Northern Sea Route: International Law Perspectives

Northern Sea Route: International Law Perspectives

Jędrzej Górski (City University of Hong Kong, Hong Kong)
DOI: 10.4018/978-1-5225-6954-1.ch014

Abstract

The Northern Sea Route (NSR) passes through international waters and therefore is subjected to international regimes which encroach upon the regulatory sovereignty of states having stakes in the Arctic. These commitments cover freedom and safety of navigation, delimitation of exclusive economic zones, and obligations related to sustainability such as marine pollution, or conservation of fisheries. Russia's historical claims to sovereignty over the navigation along the NSR have been substantiated after the adoption of the UNCLOS which allowed states to take regulatory actions against marine pollution in ice-covered areas. Such special rights come in tandem with the provision of public goods such as piloting, icebreaking, and rescue services by Russian authorities and state-owned enterprises. The issue of the right to natural resources along the NSR will not be completely settled until a conclusive decision on Russian claims to extended continental shelf filed under the UNCLOS. Sustainability issues are least controversial and subject to unhindered intergovernmental cooperation.
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Introduction

The use of the Northern Sea Route (NSR) is chiefly Russia’s development strategy, albeit with some backing of Russia’s East Asian regional partners potentially benefitting from an increased freight through the NSR. At the same time, the NSR obviously passes through international waters and is subjected to multifold international regulatory regimes set forth in such fundamental documents as the United Nation Convention on the Law of the Sea (UNCLOS), relatively recent Polar Code, or dozens of documents adopted since the 1990s by organizations such as the Arctic Council (AC) or the International Maritime Organization (IMO). The primary issue which here arises is how to effectively strike a balance between legitimate interests of Russia and its potential partners incurring the cost of the development of infrastructure accompanying the NSR with the stakes of in the international community in the freedom of navigation (FON) in international waters. Numerous other issues, where international commitments might encroach upon the governance of the NSR and upon regulatory sovereignty of states having stakes in the Arctic, among others, include safety of navigation, delimitation of borders and of exclusive economic zones (EEZ), plus obligations related to sustainability issues such as marine pollution, conservation of fisheries, or protection of heritage sites and of indigenous peoples.

The purpose of this chapter is to review the core provisions of international instruments affecting the economic activity along the NSR with an emphasis on shipping, and to a limited extent address their implementation in Russia. This chapter starts by discussing the FON with an emphasis on the status of straits and safety of navigation along the NSR. Then it moves onto discussing the exploitation of national resources in the region with an emphasis on the Russian claims to the continental shelf. Next, this chapter covers various sustainability issues with an emphasis on marine pollution. The chapter concludes by pondering on possible solutions, further research directions, and final conclusions.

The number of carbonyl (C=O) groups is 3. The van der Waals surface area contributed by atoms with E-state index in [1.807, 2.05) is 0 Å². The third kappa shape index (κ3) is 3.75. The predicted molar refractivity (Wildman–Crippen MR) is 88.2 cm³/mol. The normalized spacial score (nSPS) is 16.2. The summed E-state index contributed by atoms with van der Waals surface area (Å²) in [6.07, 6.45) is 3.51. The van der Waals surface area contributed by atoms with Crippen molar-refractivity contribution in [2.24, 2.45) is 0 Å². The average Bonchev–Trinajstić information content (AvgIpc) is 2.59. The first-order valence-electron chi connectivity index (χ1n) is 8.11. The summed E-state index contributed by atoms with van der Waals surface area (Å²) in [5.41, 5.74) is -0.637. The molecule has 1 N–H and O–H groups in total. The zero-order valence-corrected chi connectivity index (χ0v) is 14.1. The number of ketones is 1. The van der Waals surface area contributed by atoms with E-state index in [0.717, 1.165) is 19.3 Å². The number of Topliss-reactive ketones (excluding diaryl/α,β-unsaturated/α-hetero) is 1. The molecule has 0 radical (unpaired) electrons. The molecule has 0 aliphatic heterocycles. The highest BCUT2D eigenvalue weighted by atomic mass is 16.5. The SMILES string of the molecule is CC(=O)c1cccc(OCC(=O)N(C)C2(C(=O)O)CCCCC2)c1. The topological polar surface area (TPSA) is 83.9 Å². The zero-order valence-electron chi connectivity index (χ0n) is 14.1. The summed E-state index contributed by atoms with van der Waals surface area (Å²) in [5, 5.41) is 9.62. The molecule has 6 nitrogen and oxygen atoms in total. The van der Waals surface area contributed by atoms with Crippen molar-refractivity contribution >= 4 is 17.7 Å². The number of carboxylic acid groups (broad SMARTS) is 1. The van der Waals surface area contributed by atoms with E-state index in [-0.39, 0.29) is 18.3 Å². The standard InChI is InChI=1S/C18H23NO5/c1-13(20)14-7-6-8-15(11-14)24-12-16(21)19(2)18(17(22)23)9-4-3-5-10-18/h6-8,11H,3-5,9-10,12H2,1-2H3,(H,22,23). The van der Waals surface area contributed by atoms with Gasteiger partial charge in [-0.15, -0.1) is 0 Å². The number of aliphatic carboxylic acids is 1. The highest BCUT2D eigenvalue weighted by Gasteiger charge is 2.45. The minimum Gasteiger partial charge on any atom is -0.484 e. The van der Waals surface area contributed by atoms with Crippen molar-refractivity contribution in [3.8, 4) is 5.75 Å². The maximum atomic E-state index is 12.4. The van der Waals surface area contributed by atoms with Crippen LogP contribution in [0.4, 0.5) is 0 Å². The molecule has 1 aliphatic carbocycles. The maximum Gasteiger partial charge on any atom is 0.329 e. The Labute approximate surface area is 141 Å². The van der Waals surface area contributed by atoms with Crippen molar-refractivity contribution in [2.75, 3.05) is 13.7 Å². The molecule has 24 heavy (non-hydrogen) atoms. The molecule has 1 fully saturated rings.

Key Terms in this Chapter

Freedom of Navigation: A principle stemming from international customary law that a ship of any flag shall navigate uninterrupted by other states, except where some limitations of the freedom of navigation are permitted under international law.

Law of the Sea: A body of public international law that regulates interactions between public actors, in particular sovereign states, regarding maritime matters such as freedom of navigation, right to resources and issues of jurisdiction in water areas.

High Seas: Also known as international waters, are waters over which no state have sovereignty and all states are entitled to free navigation, overflight, fishing, research as well as construction of pipelines and cables.

Extended Continental Shelf: An actual continental shelf extending over the limit of 200 nautical miles in which coastal states can have the same rights as in the exclusive economic zone if recognized by the Commission on the Limits of the Continental Shelf.

Marine Pollution: An entry into the ocean of waste, particles or invasive organism through ship pollution, deep sea mining, land runoff, direct discharge, or atmospheric pollution.

Safety of Navigation: The condition of being unlikely to cause danger in navigation, enhanced by a body of rules covering issues such as radio-communications, construction of ships, fire protection, life-saving appliances, the carriage of cargoes, and special measures for high speed ships.

Exclusive Economic Zone: A sea zone, also known as legal continental shelf, stretching from the baseline out to up to 200 nautical miles, in which coastal states have an exclusive right of scientific research and exploration, protection and exploitation of living and non-living natural resources and development of artificial islands and installations.

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